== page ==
Mandelbaum shows that the fusion of liberty and popular sovereignty in what is best referred to as liberal democracy depended on a variety of developments. The diffusion of the norm of equality, which Tocqueville identified as the dominant feature of the modern world, undermined the claims of monarchy and empire, and reinforced the idea that individual rights were the common property of all mankind. The rise in the 19th century of nationalism-the belief that those who shared a common language, culture, and history had the right and responsibility to rule themselves---further eroded the political claims of kings and autocrats.
Increasingly, commitments to liberty and popular sovereignty led to demands for universal suffrage, which, when achieved in the West in the 20th century, enhanced respect around the globe for liberal democracy's integrity. Moreover, the rise of the welfare state--which moderately redistributed wealth to compensate for the vagaries of the marketplace while allowing the ambitious to make the most of their economic choices and to amass fortunes--ensured that not only the middle class but the rich and poor would have a stake in the state's stability and prosperity.
Of course, the rise of liberal democracy involved adversaries and reversals. In the 19th and 20th centuries, nationalist energies destabilized the international order by delegitimating existing imperial borders and licensing wars waged by newly emancipated groups against minority ethnicities. Moreover, the 20th century witnessed the rise of a new kind of leader, both fascist and Communist. While claiming democratic legitimacy, these dictators were returned to office by elections that were neither free nor fair.
Their claim to rule in the people's interest was belied by the totalitarian regimes they built, which menaced individual liberty to an unprecedented extent. Meanwhile, the triumphant liberal democracies did protect individual liberty and did enjoy democratic legitimacy. Their popular appeal has made liberal democracy the world's most popular form of government.
Part of that popularity is due to the good reputation liberal democracy has earned. Most liberal democracies are so by choice, the people having embraced liberty and popular sovereignty and the benefits they had ample reason to believe would follow. Not least, they were attracted to liberal democracy's superiority in producing goods and services, demonstrated dramatically by England's exporting of the Industrial Revolution around the world in the 19th century and confirmed in the 20th century by the rise of the American economy as the world's most innovative and powerful. Moreover, liberal democracy also proved tough, prevailing in World War I, World War II, and the Cold War, the three great military tests of the 20th century.
Its appeal, however, is not enough to account for liberal democracy's worldwide success. Without the proper material and moral preconditions, it could not have taken root and grown strong. Above all, Mandelbaum stresses the role of free markets, which provide not only economic growth but also a school in the qualities that liberal democracy depends on.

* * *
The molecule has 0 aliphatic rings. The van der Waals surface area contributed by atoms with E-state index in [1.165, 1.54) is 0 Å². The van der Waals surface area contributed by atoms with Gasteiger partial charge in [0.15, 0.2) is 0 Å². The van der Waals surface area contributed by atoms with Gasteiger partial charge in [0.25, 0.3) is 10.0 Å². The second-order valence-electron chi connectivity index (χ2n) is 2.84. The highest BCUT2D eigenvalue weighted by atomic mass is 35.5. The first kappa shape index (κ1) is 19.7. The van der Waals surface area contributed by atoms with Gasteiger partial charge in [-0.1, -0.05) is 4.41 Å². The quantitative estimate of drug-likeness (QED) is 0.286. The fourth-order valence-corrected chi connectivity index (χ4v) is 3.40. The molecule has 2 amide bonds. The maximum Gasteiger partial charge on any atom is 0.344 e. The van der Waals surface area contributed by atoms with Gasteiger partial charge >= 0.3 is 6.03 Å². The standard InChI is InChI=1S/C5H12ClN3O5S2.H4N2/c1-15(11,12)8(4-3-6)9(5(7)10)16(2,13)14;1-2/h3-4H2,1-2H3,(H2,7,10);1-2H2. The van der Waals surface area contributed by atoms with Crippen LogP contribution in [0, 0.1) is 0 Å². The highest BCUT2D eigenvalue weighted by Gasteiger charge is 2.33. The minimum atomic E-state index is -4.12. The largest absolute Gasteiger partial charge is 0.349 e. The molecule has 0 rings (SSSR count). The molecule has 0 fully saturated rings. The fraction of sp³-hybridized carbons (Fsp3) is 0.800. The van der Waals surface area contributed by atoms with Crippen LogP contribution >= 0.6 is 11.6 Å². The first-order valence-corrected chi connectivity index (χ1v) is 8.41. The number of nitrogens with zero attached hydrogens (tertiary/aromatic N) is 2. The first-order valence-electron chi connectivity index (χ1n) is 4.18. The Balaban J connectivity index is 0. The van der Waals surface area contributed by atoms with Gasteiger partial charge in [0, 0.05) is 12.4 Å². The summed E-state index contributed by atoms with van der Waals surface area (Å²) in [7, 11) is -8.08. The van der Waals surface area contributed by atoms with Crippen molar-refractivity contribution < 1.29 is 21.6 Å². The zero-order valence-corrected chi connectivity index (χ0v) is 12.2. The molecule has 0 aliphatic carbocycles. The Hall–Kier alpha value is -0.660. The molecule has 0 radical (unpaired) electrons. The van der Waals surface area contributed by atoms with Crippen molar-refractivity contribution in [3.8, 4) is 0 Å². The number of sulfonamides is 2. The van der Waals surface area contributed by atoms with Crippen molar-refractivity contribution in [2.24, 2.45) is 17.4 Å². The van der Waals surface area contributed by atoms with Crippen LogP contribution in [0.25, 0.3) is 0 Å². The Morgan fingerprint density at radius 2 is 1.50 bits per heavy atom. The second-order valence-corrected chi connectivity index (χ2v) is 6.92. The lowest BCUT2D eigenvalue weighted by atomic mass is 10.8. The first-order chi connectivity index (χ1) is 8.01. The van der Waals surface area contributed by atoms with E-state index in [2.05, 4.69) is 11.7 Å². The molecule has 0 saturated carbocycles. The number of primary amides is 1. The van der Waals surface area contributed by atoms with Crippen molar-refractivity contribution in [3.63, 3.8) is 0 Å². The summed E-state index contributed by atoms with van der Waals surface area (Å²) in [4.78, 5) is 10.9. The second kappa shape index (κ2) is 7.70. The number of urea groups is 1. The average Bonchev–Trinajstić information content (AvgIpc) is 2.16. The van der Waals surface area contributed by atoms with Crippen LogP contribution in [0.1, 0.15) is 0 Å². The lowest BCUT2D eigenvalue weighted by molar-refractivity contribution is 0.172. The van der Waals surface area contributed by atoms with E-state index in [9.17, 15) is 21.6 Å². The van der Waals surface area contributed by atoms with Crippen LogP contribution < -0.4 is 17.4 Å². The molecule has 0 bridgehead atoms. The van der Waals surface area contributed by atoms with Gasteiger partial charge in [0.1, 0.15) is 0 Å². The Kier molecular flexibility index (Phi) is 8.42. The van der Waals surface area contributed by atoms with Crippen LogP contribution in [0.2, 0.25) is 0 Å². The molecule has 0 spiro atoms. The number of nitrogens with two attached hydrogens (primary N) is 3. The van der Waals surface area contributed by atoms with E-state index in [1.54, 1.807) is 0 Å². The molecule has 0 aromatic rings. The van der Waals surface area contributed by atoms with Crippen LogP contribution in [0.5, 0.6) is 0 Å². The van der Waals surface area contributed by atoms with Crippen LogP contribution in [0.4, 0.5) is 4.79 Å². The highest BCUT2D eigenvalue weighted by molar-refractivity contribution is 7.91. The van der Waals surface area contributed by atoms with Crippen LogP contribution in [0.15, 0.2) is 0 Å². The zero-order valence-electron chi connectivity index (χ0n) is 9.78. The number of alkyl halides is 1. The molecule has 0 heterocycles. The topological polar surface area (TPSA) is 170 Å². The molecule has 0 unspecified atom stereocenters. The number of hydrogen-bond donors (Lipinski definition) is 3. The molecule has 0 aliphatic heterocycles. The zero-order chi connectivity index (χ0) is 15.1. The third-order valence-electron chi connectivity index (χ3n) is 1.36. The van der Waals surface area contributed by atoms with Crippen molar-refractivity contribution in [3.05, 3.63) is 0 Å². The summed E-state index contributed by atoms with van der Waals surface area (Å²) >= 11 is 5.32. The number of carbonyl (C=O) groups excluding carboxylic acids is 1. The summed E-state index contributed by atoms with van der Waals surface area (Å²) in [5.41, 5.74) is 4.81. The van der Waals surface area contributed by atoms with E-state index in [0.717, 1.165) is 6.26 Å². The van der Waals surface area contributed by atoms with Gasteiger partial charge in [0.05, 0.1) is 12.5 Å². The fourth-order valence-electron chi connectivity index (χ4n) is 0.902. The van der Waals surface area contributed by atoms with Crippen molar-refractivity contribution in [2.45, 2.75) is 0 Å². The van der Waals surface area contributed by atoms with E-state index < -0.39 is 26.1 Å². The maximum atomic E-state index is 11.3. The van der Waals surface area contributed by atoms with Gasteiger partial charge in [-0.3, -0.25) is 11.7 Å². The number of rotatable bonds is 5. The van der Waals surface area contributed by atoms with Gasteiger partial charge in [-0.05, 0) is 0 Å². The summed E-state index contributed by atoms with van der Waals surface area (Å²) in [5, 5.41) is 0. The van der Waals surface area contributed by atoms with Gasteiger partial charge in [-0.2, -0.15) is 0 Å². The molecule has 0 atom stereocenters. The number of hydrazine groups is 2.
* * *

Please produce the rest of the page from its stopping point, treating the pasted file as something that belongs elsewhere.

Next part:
Private property presupposes and fosters respect for rights and the rule of law. Economic freedom rewards citizens who learn to form organizations and cooperate for mutual advantage, encouraging them to resolve controversies through compromise and negotiation. And participation in a functioning free market teaches citizens that, when disputes break out about contracts or responsibility for accidents, government can be trusted to provide an impartial umpire.
The worldwide spread of liberal democracy is good for the United States and, in general, for international order, according to Mandelbaum. Political scientists, picking up on observations by Montesquieu and Kant, are largely right: Liberal democracies tend not to go to war with one another. The people are less inclined than kings and dictators to send themselves into battle. And commerce and trade, which accompany liberal democracy, create profitable relationships across borders that greatly increase the cost of war and the pleasures of peace.
Mandelbaum, however, adds a crucial caveat: The transition from autocracy to democracy, particularly through the premature introduction of elections, can (as in the Balkans in the 1990s) unleash violence and war.
The benefits of the spread of liberal democracy, along with the dangers of abrupt transition from autocracy, make especially pertinent, Mandelbaum points out, a consideration of the prospects for Russia, China, and the larger Arab world. He might well have added Iran. In approaching the issue, Mandelbaum emphasizes that whereas holding elections is relatively easy, establishing liberty is difficult, because it depends on qualities and beliefs that can take a generation or more to acquire. And he warns against taking the wrong lessons from the greatest success stories of the 20th century. The cases of Germany and Japan involve distinctive circumstances: Both suffered devastating military defeats that thoroughly discredited the old order; both were ethnically homogeneous; and both had previous experience with market economies and elections.